A Master's by Research (MA) allows you to undertake a one year (full time) research degree. You will have one-to-one supervision by a specialist in your field and weekly Graduate History Seminars designed to enhance your research skills. Such programmes are attractive to those studying for personal interest, professional development or as preparation for a PhD.
The MA by Research in Public History, Oral History and Community Heritage allows you to undertake independent research in applied and practical historical study. It will develop your applied and theoretical skills for practice and employment as a historian, heritage worker or community heritage activist.
You will produce a thesis of between 15,000 and 25,000 words and a public-facing output such as an exhibition, film, oral history archive or collaboration with a community organisation, which will then be examined.
On successful completion, you will be awarded your degree and if you have enjoyed this taste of research you may then decide to apply for the full research doctoral degree (PhD).
Continue your studies with a top history department and develop under the guidance of world leading academics.
We are officially ranked first among all History departments in the country for the social and cultural impact of our research. Our world leading experts publish widely, have won prizes for their work, and actively contribute to national and international television and radio. Our most recent publications include The Oxford Illustrated History of Witchcraft and Magic (Oxford University Press), Harnessing the Power of the Criminal Corpse (Palgrave) and Maladies and Medicine, 1540-1740 (Pen & Sword).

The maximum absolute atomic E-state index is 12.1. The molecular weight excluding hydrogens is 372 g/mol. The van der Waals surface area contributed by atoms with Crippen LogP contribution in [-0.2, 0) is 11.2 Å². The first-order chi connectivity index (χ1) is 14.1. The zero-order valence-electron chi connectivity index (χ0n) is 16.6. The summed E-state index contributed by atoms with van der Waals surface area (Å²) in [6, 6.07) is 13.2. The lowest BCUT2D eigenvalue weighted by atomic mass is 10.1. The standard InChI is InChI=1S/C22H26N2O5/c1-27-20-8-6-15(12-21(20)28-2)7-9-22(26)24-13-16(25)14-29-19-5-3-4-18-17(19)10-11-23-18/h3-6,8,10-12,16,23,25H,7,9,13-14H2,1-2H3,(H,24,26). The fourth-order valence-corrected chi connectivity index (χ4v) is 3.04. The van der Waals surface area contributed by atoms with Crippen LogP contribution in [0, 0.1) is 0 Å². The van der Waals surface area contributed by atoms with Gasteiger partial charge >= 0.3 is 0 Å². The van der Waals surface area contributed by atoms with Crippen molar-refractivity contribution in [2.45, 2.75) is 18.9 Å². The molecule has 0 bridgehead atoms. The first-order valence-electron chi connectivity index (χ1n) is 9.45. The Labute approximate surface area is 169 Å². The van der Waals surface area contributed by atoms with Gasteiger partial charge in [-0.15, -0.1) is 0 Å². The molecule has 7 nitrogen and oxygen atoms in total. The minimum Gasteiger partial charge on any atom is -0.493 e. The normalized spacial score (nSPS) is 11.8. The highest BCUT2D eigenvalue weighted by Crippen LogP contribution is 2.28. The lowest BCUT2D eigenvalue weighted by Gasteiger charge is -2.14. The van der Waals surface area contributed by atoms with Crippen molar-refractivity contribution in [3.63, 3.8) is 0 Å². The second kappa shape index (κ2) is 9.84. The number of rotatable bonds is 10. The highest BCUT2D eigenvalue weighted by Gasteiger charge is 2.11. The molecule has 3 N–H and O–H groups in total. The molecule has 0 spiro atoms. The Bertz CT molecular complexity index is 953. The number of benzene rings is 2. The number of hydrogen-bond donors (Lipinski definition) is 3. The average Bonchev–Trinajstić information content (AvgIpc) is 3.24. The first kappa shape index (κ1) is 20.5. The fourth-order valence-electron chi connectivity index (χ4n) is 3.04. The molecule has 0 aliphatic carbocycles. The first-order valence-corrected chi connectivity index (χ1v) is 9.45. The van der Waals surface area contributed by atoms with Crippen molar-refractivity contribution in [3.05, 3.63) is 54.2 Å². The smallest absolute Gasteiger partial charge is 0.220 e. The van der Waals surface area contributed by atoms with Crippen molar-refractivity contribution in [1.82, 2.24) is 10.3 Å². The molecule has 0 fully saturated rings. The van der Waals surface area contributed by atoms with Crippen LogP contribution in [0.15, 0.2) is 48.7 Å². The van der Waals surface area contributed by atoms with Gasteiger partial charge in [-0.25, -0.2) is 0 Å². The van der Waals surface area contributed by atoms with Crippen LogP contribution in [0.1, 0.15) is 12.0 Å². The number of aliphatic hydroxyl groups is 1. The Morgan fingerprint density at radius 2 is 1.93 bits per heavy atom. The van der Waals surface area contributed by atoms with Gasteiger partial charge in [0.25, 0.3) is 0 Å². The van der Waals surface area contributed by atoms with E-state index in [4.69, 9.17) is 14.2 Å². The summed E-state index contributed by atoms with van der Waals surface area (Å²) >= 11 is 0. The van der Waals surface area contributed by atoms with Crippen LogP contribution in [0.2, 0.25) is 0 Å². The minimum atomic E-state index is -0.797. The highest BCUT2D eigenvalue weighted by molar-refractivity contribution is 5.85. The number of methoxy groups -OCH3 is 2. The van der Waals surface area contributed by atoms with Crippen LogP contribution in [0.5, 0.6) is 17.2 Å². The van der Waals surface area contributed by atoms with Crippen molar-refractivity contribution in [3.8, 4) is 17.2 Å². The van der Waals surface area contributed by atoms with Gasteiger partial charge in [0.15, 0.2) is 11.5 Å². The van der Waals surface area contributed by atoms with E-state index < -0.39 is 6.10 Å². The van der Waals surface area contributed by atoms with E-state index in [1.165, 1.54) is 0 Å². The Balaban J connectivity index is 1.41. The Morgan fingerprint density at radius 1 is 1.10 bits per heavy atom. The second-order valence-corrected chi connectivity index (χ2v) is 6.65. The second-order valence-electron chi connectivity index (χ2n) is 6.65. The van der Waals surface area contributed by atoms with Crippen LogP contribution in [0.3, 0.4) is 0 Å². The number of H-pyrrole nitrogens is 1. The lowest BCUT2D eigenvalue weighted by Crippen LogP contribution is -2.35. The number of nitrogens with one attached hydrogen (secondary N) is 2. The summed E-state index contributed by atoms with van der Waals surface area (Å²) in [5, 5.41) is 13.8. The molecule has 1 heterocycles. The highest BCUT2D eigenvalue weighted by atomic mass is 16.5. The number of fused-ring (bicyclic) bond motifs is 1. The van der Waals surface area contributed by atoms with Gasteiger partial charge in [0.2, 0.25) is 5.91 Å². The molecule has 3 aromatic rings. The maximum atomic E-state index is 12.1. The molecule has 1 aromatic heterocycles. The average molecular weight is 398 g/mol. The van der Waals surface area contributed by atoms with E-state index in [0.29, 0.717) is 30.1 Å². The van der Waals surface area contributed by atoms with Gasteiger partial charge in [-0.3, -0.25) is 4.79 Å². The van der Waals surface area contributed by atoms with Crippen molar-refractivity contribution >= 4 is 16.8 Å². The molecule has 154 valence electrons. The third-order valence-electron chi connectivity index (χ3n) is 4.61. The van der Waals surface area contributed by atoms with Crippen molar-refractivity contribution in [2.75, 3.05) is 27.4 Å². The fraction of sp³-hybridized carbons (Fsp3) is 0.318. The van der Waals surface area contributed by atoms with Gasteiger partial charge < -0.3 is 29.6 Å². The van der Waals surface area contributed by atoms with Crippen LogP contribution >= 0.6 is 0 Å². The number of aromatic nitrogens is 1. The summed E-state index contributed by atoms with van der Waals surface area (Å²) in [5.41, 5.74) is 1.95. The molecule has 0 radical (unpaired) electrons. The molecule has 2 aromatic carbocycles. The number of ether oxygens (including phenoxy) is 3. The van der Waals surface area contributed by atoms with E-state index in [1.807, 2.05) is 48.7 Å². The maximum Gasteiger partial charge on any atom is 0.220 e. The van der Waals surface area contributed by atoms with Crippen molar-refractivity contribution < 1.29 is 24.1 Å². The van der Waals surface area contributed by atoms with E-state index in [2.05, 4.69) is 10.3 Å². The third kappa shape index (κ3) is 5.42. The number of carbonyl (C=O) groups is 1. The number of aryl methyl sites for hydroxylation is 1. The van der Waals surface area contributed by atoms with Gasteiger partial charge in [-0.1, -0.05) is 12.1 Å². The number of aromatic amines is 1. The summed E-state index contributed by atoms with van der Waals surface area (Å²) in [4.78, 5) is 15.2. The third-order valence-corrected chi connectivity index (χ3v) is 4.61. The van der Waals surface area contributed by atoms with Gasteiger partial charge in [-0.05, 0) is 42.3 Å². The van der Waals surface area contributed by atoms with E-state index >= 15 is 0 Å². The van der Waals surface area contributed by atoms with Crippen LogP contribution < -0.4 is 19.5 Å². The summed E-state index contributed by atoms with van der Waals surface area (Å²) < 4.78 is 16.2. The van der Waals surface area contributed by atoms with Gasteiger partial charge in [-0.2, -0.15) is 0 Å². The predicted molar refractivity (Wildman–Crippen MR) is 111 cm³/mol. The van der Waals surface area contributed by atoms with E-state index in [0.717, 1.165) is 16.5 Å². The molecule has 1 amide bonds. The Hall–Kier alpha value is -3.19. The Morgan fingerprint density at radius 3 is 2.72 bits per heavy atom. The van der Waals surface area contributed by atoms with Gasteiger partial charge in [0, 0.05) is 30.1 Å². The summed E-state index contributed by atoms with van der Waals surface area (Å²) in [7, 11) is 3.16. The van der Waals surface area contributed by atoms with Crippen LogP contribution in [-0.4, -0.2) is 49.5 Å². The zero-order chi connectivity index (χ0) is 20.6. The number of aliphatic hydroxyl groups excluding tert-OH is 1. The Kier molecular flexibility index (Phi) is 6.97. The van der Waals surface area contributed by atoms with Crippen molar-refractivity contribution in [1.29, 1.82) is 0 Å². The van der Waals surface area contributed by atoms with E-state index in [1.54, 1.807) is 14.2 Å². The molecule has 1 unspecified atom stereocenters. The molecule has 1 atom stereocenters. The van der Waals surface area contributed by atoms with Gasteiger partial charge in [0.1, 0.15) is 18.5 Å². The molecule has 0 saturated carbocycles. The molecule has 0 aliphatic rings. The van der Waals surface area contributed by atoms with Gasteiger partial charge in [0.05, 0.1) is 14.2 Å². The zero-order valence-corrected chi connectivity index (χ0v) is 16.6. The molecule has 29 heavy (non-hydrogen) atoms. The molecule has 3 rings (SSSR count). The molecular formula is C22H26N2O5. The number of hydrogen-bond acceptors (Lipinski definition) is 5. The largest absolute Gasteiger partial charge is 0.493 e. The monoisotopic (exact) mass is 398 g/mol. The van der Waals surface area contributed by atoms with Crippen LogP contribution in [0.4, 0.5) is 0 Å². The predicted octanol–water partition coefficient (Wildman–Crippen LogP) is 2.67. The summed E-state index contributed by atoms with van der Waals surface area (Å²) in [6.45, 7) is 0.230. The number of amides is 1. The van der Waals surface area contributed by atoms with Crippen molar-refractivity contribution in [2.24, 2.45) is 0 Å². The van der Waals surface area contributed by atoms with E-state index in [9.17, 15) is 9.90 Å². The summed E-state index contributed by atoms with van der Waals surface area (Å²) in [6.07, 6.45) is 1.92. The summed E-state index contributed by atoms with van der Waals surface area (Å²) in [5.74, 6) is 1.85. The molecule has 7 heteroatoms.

Our MA programme takes an innovative approach by connecting the local to the global. The study of everyday life is central to the identity of the History Group, and this is reflected in the range of modules that we offer. Covering the period from 1550 to the present, you will explore the impact of big historical forces on everyday lives.
You will take two subject modules in the first semester. Money-makers, Murderers, Medics and Mothers uncovers the multifaceted nature of women’s lives in the seventeenth and eighteenth centuries. In Local and Global you will examine the impact of the development of consumer societies on communities and cultures from the 18th to the 21st centuries. In the second semester, you will explore the effects of major changes in global history on individual lives and communities in Britain and other parts of the world in History from the Street.
Alongside these subject modules, you will take two research methods modules. Semester A will support you as you transition from undergraduate to postgraduate studies. Semester B will train you to write for different audiences and help you prepare for your dissertation.
The Taught MA programme culminates with a 15,000-word dissertation on a topic of your choice, supervised by an expert in the field.
If you choose to study part-time over two years, you will take one subject module and one research methods module in semester A and one subject module in semester B of year one. In year two, you would take one subject module in semester A and one research module, as well as writing your dissertation.
Employability underpins what we do. You will further hone the transferable skills that you have begun to develop as an undergraduate. We also train you to write for different audiences, helping to diversify your writing style. There is also the opportunity to work with our renowned staff-student Oral History team, which has taken students to Australia and produced a BBC Radio 4 documentary. The documentary was commended at the 2018 Royal Historical Society Public History Awards.